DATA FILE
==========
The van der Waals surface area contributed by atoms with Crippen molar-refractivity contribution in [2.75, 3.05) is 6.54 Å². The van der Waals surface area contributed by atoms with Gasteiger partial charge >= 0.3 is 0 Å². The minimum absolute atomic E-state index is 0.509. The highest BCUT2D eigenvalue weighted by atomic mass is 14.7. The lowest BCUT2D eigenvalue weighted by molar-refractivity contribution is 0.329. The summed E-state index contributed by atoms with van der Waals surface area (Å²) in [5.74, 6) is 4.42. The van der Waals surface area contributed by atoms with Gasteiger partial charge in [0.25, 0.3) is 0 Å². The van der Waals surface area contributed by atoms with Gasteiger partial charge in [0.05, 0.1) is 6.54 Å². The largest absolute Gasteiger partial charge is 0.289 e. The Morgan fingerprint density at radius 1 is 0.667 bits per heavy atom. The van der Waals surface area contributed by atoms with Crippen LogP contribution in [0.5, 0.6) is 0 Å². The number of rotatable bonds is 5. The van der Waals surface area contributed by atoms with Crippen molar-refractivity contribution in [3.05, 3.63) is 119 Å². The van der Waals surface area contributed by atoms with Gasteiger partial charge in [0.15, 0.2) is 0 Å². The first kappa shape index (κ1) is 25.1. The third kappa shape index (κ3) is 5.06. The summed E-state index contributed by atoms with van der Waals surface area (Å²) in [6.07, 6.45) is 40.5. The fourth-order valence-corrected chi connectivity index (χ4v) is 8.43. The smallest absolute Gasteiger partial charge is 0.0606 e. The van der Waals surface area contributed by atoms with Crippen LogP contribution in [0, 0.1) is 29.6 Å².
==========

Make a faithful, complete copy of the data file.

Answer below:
The van der Waals surface area contributed by atoms with Crippen molar-refractivity contribution in [2.75, 3.05) is 6.54 Å². The van der Waals surface area contributed by atoms with Gasteiger partial charge >= 0.3 is 0 Å². The minimum absolute atomic E-state index is 0.509. The highest BCUT2D eigenvalue weighted by atomic mass is 14.7. The lowest BCUT2D eigenvalue weighted by molar-refractivity contribution is 0.329. The summed E-state index contributed by atoms with van der Waals surface area (Å²) in [5.74, 6) is 4.42. The van der Waals surface area contributed by atoms with Gasteiger partial charge in [0.25, 0.3) is 0 Å². The van der Waals surface area contributed by atoms with Gasteiger partial charge in [0.05, 0.1) is 6.54 Å². The largest absolute Gasteiger partial charge is 0.289 e. The Morgan fingerprint density at radius 1 is 0.667 bits per heavy atom. The van der Waals surface area contributed by atoms with Crippen LogP contribution in [0.5, 0.6) is 0 Å². The number of rotatable bonds is 5. The van der Waals surface area contributed by atoms with Crippen molar-refractivity contribution in [3.05, 3.63) is 119 Å². The van der Waals surface area contributed by atoms with Gasteiger partial charge in [0.15, 0.2) is 0 Å². The first kappa shape index (κ1) is 25.1. The third kappa shape index (κ3) is 5.06. The summed E-state index contributed by atoms with van der Waals surface area (Å²) in [6.07, 6.45) is 40.5. The fourth-order valence-corrected chi connectivity index (χ4v) is 8.43. The smallest absolute Gasteiger partial charge is 0.0606 e. The van der Waals surface area contributed by atoms with Crippen LogP contribution in [0, 0.1) is 29.6 Å².